Wednesday, December 19, 2007

Sketchy Behavior Makes Merry Masterworks

Posted by Bruce Miller
Do you ever wonder what performers do while they’re waiting in the wings? Here are two answers from the closing night of Home for the Holidays.

While anticipating their entrances at tables off right, our meistersingers were apparently less than riveted by the performances of their fellow songbirds. It was their fifth performance after all, and they had limited view.

From all accounts our vocal Vulcans allowed their eyes and thoughts to wander from the stage, finally finding some errant piece of trash and deciding to draft upon it a graphic storyboard for All Those Christmas Clichés. This beautiful Lynn Ahrens / Stephen Flaherty classic-in-the-making (that's Lynn and Stephen pictured above and to the left) was masterfully performed each night by Janine Serresseque. The Ahrens / Flaherty duo also wrote music and lyrics for Ragtime, Once on this Island, Seussical the Musical, and A Man of No Importance--source of Audra's song, Princess. Last night during the show, the cast created a visual homage to the evocative lyrics of All Those Christmas Clichés. Their artwork is pictured below.

Janine warmly amused the house with her “local” rendition of the song: “I’ve spent Christmas in Mechanicsville, Christmas in Midlothian, Christmas in Varina and Luray.” I don’t believe those noble neighborhoods are depicted in our cast-created artwork, but many of the Christmas clichés mentioned in the song are.
For a fun party game, see if you can locate: “a tree full of toys and tinsel,” a “wreath on the red front door,” “elves in the yard,” a “sentimental card dripping glitter on the floor,” “plywood reindeer,” a “horse-drawn sleigh,” “a turkey with all the trimmings,” “Johnny Mathis,” “perfect skaters,” a “fruitcake with sugar glaze,” “snow,” a “choir,” “candles in the window,” “chestnuts roasting on the fire,” “a house filled with noise and laughter,” “a street bathed in twinkling light,” “bells,” “drums,” “mistletoe,” “sugar plums,” “kids to tuck in tight,” and last but not least, “that guy in the bright red outfit.” I think five or six may be missing, but then I've never been good at these games.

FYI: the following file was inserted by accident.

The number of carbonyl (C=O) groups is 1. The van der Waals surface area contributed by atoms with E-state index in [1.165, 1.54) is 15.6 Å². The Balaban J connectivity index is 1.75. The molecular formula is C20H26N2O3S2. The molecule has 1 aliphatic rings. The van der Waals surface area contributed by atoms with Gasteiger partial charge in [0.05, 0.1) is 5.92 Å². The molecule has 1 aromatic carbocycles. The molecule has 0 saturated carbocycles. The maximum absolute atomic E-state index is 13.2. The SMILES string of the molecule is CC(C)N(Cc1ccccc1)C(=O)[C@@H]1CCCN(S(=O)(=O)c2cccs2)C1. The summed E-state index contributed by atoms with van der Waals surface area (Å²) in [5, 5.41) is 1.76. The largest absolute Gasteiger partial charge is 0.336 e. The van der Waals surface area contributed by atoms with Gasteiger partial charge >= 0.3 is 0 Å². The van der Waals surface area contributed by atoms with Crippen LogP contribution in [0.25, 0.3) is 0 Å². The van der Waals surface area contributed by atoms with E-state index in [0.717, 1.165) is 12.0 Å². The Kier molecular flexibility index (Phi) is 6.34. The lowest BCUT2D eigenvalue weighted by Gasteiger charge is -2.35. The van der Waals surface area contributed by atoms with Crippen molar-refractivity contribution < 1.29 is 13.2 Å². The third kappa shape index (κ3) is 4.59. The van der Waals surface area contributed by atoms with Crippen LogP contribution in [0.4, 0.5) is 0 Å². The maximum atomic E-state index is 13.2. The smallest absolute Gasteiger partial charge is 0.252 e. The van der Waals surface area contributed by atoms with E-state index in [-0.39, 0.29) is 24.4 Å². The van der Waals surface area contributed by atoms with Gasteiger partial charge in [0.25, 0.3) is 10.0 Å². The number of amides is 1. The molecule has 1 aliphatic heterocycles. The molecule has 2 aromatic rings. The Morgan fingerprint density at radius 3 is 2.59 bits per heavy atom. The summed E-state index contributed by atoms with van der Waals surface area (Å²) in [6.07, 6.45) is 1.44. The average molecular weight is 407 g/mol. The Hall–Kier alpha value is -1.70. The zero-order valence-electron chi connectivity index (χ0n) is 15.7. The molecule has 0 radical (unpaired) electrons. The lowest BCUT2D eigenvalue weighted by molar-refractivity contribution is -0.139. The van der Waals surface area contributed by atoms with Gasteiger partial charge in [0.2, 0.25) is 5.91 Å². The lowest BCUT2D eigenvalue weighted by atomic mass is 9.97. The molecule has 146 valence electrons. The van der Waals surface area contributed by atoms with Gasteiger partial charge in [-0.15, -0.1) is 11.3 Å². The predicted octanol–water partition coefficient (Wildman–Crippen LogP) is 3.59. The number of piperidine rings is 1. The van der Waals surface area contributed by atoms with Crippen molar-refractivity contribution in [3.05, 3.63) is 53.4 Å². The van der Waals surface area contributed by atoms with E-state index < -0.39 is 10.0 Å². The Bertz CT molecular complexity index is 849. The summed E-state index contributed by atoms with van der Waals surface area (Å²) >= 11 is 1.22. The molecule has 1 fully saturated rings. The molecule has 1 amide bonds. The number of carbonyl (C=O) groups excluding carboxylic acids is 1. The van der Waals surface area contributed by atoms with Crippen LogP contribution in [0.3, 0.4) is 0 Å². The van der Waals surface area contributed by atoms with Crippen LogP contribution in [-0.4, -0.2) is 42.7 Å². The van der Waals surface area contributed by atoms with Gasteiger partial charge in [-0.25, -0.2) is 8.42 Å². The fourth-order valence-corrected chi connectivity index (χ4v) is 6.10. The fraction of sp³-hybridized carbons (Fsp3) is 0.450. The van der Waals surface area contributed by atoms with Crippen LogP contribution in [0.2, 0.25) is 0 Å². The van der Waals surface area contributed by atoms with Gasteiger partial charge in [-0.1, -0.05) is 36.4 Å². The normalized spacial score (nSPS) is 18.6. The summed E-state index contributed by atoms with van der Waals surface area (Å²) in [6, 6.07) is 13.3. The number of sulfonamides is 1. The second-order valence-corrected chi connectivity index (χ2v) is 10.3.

Vigorous debate arose during the closing party as to whether or not Santa was still wearing his fur-trimmed pants. Hmm.

The second masterpiece created by our Michelangelos of melody—actually I think it was a single Michelangelo (or Michelangelette)—is a pen and ink portrait on cocktail napkin entitled “Crabby in the Front Row.”

Yes, dear readers, if you don’t know by now that actors notice each and every facial expression in the audience, then you don’t know actors. Only the purest of artistes—the ones who swear they never read reviews—will deny noticing and reacting to misanthropic pusses spreading gloom and doom down front.

The estimable Robyn O’Neill has long stated that audience members should have to audition for Rows A, B and C. And here’s why. Each singer, one after the other, was literally abuzz last night with chat about the “grouch on the front row.” Unbeknownst to those of us sitting behind her, an apparently discontent woman sat not three feet from our singers, glaring up at them all night long doing her best impression of Grumpy of Seven Dwarfs fame. No wonder her anonymous visage prompted this cocktail napkin characterization.
Time to turn that frown upside down, dontcha think?

So if you’d prefer not to be immortalized on disposable paper by the cast of an upcoming theatrical production, then SMILE next time you’re sitting within fifteen feet of the stage, or anywhere else in the theatre for that matter. At the very least, look vaguely pleasant. I can’t tell you how much we ALL will appreciate it.

And here's a fun fact to recall when trying to summon up that requested good cheer. The preliminary results are in, and it appears that you audience members for Home for the Holidays (99.9% of whom weren’t ill-tempered or cross) swelled the coffers of the Richmond Theatre Artists Fund by approximately $3,400—we’re still doing the final tabulation. That’s enough to make anyone happy, and a wonderful holiday gift to Richmond's theatre community. Many, many thanks to all involved.

Merry Christmas and a belated Happy Hanukkah!

--Bruce Miller

1 comment:

Anonymous said...

That's hilarious...Happy Holidays all at Theatre IV/ gotta love the audiences...(I think)

Rick St. Peter